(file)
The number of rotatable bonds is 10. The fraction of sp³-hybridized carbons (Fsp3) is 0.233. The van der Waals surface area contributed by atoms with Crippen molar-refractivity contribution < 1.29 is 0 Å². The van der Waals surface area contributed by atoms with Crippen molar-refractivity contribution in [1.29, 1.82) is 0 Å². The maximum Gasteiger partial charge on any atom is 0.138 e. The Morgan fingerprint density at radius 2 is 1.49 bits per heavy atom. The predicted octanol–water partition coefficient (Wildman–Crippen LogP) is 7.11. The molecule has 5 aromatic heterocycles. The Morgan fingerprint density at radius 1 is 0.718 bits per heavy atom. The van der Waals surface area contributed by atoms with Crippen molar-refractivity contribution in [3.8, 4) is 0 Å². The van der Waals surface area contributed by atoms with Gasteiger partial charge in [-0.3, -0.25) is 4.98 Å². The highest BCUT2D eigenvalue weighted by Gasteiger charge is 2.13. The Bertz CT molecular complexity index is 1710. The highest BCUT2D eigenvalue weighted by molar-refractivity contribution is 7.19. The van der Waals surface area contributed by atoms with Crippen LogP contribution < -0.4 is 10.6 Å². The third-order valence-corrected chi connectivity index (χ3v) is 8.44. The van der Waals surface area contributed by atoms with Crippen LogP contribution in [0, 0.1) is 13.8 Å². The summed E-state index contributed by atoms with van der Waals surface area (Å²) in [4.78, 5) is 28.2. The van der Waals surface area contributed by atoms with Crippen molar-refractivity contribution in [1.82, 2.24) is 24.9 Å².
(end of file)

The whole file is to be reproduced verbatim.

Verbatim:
The number of rotatable bonds is 10. The fraction of sp³-hybridized carbons (Fsp3) is 0.233. The van der Waals surface area contributed by atoms with Crippen molar-refractivity contribution < 1.29 is 0 Å². The van der Waals surface area contributed by atoms with Crippen molar-refractivity contribution in [1.29, 1.82) is 0 Å². The maximum Gasteiger partial charge on any atom is 0.138 e. The Morgan fingerprint density at radius 2 is 1.49 bits per heavy atom. The predicted octanol–water partition coefficient (Wildman–Crippen LogP) is 7.11. The molecule has 5 aromatic heterocycles. The Morgan fingerprint density at radius 1 is 0.718 bits per heavy atom. The van der Waals surface area contributed by atoms with Crippen molar-refractivity contribution in [3.8, 4) is 0 Å². The van der Waals surface area contributed by atoms with Gasteiger partial charge in [-0.3, -0.25) is 4.98 Å². The highest BCUT2D eigenvalue weighted by Gasteiger charge is 2.13. The Bertz CT molecular complexity index is 1710. The highest BCUT2D eigenvalue weighted by molar-refractivity contribution is 7.19. The van der Waals surface area contributed by atoms with Crippen LogP contribution < -0.4 is 10.6 Å². The third-order valence-corrected chi connectivity index (χ3v) is 8.44. The van der Waals surface area contributed by atoms with Crippen LogP contribution in [0, 0.1) is 13.8 Å². The summed E-state index contributed by atoms with van der Waals surface area (Å²) in [4.78, 5) is 28.2. The van der Waals surface area contributed by atoms with Crippen molar-refractivity contribution in [1.82, 2.24) is 24.9 Å².